On the Captain Jim video thing and reporting on homophobia

In response to the video featuring James “Captain Jim” Harkins of Atlantic Adventures yelling at cyclist Jay Riley and then using a homophobic slur, Harkins has suggested that the video has been edited to be deceiving and it does not show everything that happened. This is fair to consider, as both notorious bags of shit Andrew Breitbart and James O’Keefe have maliciously ruined careers with the aid of selective editing. That said, edited or not, Harkins was still shown using a homophobic slur and this issue exists on its own. Leaving the bicycle rights issue aside—and I can go on about how online outrage, even when it appears to not be constructive, can positively be utilized to compound pre-existing movements—that Jim resorted to employing homophobic slurs is disappointing enough to put former sponsors in the right for withdrawing their support for Harkins’ show.

I chatted about this aspect with my friend Justin Levesque. Justin has volunteered as a camp counselor at NEHA Family Camp, mentors LGBTQ youth, and now serves as Creative Director for The Hemophilia Alliance of Maine. He is also a co-director of a project called “FOLX” which provides education and resources for LGBTQ bleeders. By the time we had connected yesterday, I had seen an article in the Bangor Daily News about the incident, and one on WGME (in which Harkins didn’t much help his cause by suggesting it might have been easier should he have just run Riley over). There was also an article in the Press Herald which Justin was upset about because it didn’t include mention of the slur. (It would later be updated, which I will touch on shortly.) He had just complained to the paper about the omission.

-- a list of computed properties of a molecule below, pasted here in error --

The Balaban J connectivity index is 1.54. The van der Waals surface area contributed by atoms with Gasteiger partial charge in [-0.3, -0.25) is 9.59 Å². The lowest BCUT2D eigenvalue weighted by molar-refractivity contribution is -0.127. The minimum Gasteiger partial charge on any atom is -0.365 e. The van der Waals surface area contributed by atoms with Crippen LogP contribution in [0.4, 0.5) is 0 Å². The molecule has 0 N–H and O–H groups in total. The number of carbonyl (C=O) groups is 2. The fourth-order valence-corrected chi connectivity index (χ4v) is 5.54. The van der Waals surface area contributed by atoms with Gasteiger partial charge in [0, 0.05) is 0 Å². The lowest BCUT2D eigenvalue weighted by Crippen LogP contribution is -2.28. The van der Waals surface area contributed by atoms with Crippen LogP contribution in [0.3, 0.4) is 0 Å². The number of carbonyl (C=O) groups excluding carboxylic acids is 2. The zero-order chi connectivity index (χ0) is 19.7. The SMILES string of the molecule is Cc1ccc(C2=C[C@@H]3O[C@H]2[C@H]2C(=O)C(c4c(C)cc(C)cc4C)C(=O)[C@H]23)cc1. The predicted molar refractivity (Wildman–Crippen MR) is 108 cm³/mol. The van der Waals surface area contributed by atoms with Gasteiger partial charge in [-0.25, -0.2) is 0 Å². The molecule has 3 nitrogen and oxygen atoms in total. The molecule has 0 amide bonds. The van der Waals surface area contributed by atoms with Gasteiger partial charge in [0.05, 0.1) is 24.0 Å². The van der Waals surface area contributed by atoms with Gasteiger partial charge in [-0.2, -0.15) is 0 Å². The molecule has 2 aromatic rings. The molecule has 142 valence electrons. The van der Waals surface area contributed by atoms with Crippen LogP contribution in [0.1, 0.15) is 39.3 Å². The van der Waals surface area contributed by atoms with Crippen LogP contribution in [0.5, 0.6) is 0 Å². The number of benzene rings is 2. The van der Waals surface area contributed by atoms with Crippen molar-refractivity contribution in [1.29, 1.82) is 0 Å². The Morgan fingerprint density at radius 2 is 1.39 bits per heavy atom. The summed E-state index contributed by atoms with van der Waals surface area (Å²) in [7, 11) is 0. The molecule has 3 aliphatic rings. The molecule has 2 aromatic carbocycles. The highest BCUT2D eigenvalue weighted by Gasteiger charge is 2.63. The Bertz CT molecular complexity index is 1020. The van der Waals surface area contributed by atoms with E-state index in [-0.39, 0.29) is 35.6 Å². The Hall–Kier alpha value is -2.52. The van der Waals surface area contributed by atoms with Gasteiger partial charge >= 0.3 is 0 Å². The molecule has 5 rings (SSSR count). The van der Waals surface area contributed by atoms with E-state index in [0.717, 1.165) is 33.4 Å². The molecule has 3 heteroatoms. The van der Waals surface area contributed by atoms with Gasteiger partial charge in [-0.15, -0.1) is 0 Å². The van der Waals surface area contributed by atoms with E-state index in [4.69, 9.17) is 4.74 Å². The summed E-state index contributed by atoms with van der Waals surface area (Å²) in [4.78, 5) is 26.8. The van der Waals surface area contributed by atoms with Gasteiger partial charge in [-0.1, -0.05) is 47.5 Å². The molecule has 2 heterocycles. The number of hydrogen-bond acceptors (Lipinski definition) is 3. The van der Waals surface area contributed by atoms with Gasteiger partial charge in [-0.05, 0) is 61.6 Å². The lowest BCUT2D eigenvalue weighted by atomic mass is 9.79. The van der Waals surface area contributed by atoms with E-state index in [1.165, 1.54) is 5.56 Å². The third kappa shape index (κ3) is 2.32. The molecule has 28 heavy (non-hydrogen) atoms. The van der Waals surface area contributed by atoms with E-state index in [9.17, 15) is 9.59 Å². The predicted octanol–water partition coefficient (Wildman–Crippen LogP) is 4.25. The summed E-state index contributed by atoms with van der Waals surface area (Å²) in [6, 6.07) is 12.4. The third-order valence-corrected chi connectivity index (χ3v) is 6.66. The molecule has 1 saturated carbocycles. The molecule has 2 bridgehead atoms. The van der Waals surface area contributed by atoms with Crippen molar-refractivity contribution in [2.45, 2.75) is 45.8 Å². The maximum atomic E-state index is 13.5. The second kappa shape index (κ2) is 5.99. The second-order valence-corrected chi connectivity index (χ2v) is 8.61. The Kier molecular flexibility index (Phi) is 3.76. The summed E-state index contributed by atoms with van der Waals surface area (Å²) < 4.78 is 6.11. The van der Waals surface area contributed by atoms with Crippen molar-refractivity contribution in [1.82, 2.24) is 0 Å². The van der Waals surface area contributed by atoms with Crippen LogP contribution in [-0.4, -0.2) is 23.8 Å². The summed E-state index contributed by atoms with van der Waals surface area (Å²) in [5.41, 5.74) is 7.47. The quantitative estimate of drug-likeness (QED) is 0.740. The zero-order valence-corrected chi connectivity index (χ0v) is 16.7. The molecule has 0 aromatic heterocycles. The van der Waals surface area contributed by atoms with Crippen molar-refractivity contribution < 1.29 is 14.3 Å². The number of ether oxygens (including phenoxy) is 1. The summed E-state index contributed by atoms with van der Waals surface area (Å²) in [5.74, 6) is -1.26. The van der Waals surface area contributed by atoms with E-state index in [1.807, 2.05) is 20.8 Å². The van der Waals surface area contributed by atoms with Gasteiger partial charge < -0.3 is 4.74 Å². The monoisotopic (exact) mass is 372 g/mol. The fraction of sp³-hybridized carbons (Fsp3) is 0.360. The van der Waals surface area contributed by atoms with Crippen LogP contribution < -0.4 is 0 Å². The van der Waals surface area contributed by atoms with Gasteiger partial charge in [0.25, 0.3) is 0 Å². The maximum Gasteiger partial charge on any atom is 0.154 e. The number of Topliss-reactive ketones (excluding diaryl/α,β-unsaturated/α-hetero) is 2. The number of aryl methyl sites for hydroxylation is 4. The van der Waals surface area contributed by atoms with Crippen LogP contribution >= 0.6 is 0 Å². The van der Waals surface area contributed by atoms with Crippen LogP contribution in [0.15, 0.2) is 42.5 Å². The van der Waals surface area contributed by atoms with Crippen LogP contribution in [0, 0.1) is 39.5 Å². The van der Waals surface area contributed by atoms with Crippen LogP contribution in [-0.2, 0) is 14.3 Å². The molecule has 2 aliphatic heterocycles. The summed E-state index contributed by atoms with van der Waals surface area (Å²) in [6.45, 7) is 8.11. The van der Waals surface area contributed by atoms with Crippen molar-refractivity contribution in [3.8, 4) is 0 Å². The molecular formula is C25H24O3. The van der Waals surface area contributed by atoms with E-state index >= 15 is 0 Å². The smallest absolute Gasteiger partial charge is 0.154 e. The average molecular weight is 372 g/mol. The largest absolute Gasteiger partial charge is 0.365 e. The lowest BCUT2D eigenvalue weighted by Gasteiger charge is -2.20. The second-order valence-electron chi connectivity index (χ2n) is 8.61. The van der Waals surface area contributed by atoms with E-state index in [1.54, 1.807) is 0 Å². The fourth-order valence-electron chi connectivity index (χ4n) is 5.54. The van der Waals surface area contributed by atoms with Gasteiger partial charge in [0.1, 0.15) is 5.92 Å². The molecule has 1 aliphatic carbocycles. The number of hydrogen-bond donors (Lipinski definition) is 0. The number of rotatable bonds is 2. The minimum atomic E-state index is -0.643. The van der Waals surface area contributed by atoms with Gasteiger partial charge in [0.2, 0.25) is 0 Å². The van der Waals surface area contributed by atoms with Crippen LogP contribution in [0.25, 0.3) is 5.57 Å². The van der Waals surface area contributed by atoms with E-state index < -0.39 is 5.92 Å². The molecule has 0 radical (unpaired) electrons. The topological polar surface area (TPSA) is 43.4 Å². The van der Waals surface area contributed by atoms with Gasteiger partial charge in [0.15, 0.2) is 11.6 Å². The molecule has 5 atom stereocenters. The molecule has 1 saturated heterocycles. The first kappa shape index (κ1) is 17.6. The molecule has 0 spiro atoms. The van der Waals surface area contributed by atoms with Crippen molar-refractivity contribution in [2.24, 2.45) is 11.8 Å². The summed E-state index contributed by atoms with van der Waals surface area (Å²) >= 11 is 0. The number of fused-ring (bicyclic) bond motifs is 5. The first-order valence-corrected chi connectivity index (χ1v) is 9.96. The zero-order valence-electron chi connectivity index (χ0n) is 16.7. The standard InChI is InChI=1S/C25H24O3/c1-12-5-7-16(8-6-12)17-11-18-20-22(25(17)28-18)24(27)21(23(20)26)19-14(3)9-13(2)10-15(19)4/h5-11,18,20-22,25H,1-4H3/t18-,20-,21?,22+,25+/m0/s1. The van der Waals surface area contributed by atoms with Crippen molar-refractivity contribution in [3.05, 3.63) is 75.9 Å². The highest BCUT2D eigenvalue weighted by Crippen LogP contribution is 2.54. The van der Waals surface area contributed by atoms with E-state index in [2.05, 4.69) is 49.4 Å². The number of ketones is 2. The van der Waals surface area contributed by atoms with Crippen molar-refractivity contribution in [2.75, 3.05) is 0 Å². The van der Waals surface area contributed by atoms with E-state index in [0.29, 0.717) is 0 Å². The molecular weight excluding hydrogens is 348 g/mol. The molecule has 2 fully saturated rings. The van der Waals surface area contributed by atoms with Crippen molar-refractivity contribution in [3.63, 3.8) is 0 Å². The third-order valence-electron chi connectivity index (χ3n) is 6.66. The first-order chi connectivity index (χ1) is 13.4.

Alex: The BDN piece refers to a slur. The Press Herald piece doesn’t. You suggest that omission is substantial, right? What does that indicate for you?

Justin: Cyclist/Motorist conflicts are an ongoing issue that lots of folks are trying to change. That’s not really the issue here. The anti-gay language shown in the video as the response of a prominent Maine business owner is unacceptable. I didn’t catch any of the TV news coverage but when I saw the PPH article without a single reference to the video (and the language), I was pissed. That’s some tricky reporting, right there. The events are completely mischaracterized. The BDN article mentioned a slur was used but for whatever reason didn’t mention that it was anti-gay. For some reason, the issue is being avoided.

But I think this indicates there’s some other force at work here influencing the story and it makes clear that the news is not gospel. I think both papers have written articles heralding Mr. Harkins as a kind of local hero. There’s a TV show about him. He’s an archetype of the success of the Maine fishing industry. To previously have reported on him with such esteem and then later have to report his use of anti-gay language is not great for image.